Lord Francis Maude

“The time to do this is day one”: In Conversation with Lord Francis Maude


Written by Ben Yardley, International Coordinator


Civil Service College kicked off our 2024 online In Conversation series with an important question: how does the way the Civil Service is governed from above need to change?

Director of International Partnerships, Jonathan Pearse, sat down with Lord Francis Maude to discuss the findings of his recent Independent Review of Governance and Accountability in the Civil Service.  Lord Maude’s expertise in this area is extensive, having served as an MP for over twenty years, holding ministerial appointments in the Treasury, Foreign Office and Cabinet Office, and also acting as Chair of the Conservative Party.


For the full discussion, see YouTube video at bottom of page:


On the progress made since 2012

Lord Maude cited a number of successes from his time as Minister for the Cabinet Office under the Coalition government, including the introduction of five-year terms for Permanent Secretaries, the ‘Functional Model’ and the creation of bodies such as the Government Digital Service, Crown Commercial Service and the Major Projects Authority.

However, serious problems still remain; Lord Maude recounts unearthing a reform plan from 1921 which mentions many of the same issues the Civil Service is grappling with today! Issues such as churn, insularity and a lack of specialist subject knowledge are long-standing and systemic, but they are worsened by the lack of strategic direction, and of clear responsibility for fixing them, coming from the top.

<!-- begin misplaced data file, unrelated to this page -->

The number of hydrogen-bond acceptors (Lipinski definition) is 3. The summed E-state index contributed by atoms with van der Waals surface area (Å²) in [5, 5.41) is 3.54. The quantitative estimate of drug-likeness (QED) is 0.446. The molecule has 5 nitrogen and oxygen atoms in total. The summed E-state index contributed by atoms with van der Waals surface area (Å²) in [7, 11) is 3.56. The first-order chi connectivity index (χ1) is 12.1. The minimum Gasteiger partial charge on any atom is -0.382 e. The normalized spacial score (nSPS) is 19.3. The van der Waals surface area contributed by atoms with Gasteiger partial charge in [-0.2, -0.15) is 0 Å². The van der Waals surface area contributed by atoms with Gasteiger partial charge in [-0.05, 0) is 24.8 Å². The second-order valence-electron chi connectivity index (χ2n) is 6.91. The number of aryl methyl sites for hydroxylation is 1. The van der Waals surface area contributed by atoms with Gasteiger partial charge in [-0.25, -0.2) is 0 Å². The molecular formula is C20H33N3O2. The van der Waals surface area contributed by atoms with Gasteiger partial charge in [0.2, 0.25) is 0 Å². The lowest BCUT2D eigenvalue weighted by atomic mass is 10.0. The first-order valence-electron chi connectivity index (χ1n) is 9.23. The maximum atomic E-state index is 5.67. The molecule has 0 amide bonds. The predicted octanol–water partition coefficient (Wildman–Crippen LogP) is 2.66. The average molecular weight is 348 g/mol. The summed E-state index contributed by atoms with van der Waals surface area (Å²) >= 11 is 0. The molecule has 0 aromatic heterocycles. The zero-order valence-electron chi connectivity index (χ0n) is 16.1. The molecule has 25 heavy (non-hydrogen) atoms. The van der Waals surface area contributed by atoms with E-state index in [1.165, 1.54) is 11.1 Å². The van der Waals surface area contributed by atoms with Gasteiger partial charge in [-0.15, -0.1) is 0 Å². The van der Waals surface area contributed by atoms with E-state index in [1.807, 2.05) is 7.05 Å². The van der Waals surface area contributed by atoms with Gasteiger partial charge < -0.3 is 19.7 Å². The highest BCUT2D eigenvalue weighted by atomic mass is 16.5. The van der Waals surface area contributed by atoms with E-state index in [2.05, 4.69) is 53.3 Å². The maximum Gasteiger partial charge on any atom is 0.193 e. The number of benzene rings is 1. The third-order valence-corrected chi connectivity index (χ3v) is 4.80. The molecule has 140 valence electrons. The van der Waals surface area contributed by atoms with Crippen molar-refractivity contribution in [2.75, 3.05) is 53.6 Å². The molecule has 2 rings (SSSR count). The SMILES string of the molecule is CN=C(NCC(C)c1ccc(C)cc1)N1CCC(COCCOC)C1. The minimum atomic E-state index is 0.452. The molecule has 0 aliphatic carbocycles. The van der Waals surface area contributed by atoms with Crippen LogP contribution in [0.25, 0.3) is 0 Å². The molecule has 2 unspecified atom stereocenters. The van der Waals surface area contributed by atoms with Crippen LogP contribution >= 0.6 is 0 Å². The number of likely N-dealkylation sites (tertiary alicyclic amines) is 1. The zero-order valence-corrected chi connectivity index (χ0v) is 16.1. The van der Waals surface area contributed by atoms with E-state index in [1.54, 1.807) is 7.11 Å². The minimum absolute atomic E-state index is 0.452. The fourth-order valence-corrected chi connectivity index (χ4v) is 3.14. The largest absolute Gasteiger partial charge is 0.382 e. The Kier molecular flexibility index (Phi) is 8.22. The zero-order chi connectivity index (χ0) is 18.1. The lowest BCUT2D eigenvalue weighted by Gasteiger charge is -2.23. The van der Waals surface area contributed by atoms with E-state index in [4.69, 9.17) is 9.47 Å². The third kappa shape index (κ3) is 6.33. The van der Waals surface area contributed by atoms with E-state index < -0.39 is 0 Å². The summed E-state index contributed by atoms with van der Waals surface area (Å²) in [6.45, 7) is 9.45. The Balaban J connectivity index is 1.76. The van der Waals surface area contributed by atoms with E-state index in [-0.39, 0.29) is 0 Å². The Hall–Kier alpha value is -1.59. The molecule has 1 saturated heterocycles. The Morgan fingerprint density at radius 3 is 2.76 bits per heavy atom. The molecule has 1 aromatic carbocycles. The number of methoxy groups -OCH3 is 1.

On creating a separate Head of the Civil Service

Lord Maude summarised the problem with the Civil Service succinctly: “there’s no one in charge”. Though the Cabinet Secretary is theoretically responsible for running the Civil Service, this is only one of a long list of duties, and one which is all too often not given the attention it deserves. All this creates a muddled picture: “there’s a lack of clarity, and when there’s a lack of clarity, responsibility and accountability is poor.”


On how the Civil Service must change to meet the challenge of the climate crisis

Another issue with the current structure of the Civil Service is the difficulty of implementing initiatives that require the cooperation of more than one department. The ‘silo model’ of funding, where the Treasury allocates resources to each department separately, makes cross-cutting projects harder to succeed.

Because so many of the most serious challenges the UK will face in the next few decades, including climate change, cannot be placed neatly under one department, Lord Maude believes that redrawing the boundaries of what each department is responsible for is not a real solution. Only changes to the way resources are allocated will equip the UK Civil Service to meet his challenge.


On Whitehall Reform after the election

The election will see either a Conservative party with a renewed mandate, or a Labour party returning to government after years in the political wilderness. While reform is not expected before the election takes place, the period immediately following it will provide a real opportunity for reform.

Lord Maude is clear: “the time to do this is day one”. Whatever hue the new government takes, they must begin 2025 on the front foot and set the practices for their government to follow, or risk wasting another opportunity to fix longstanding problems.


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